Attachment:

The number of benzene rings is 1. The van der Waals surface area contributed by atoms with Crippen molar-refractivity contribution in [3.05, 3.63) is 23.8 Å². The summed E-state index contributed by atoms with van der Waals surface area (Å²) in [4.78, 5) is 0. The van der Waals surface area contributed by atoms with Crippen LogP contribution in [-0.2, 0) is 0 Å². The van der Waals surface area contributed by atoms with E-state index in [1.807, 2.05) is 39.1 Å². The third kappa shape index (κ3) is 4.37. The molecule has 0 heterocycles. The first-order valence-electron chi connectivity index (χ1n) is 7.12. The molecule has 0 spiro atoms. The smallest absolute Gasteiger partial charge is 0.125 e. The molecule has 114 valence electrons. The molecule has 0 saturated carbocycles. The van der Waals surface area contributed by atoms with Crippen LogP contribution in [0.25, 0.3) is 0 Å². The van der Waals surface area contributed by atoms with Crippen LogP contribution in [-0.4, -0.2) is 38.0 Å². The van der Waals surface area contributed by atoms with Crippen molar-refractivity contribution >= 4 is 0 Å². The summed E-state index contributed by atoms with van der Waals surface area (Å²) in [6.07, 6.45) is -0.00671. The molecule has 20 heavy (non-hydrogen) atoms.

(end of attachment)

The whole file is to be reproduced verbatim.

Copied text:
The number of benzene rings is 1. The van der Waals surface area contributed by atoms with Crippen molar-refractivity contribution in [3.05, 3.63) is 23.8 Å². The summed E-state index contributed by atoms with van der Waals surface area (Å²) in [4.78, 5) is 0. The van der Waals surface area contributed by atoms with Crippen LogP contribution in [-0.2, 0) is 0 Å². The van der Waals surface area contributed by atoms with E-state index in [1.807, 2.05) is 39.1 Å². The third kappa shape index (κ3) is 4.37. The molecule has 0 heterocycles. The first-order valence-electron chi connectivity index (χ1n) is 7.12. The molecule has 0 spiro atoms. The smallest absolute Gasteiger partial charge is 0.125 e. The molecule has 114 valence electrons. The molecule has 0 saturated carbocycles. The van der Waals surface area contributed by atoms with Crippen LogP contribution in [0.25, 0.3) is 0 Å². The van der Waals surface area contributed by atoms with Crippen LogP contribution in [-0.4, -0.2) is 38.0 Å². The van der Waals surface area contributed by atoms with Crippen molar-refractivity contribution >= 4 is 0 Å². The summed E-state index contributed by atoms with van der Waals surface area (Å²) in [6.07, 6.45) is -0.00671. The molecule has 20 heavy (non-hydrogen) atoms.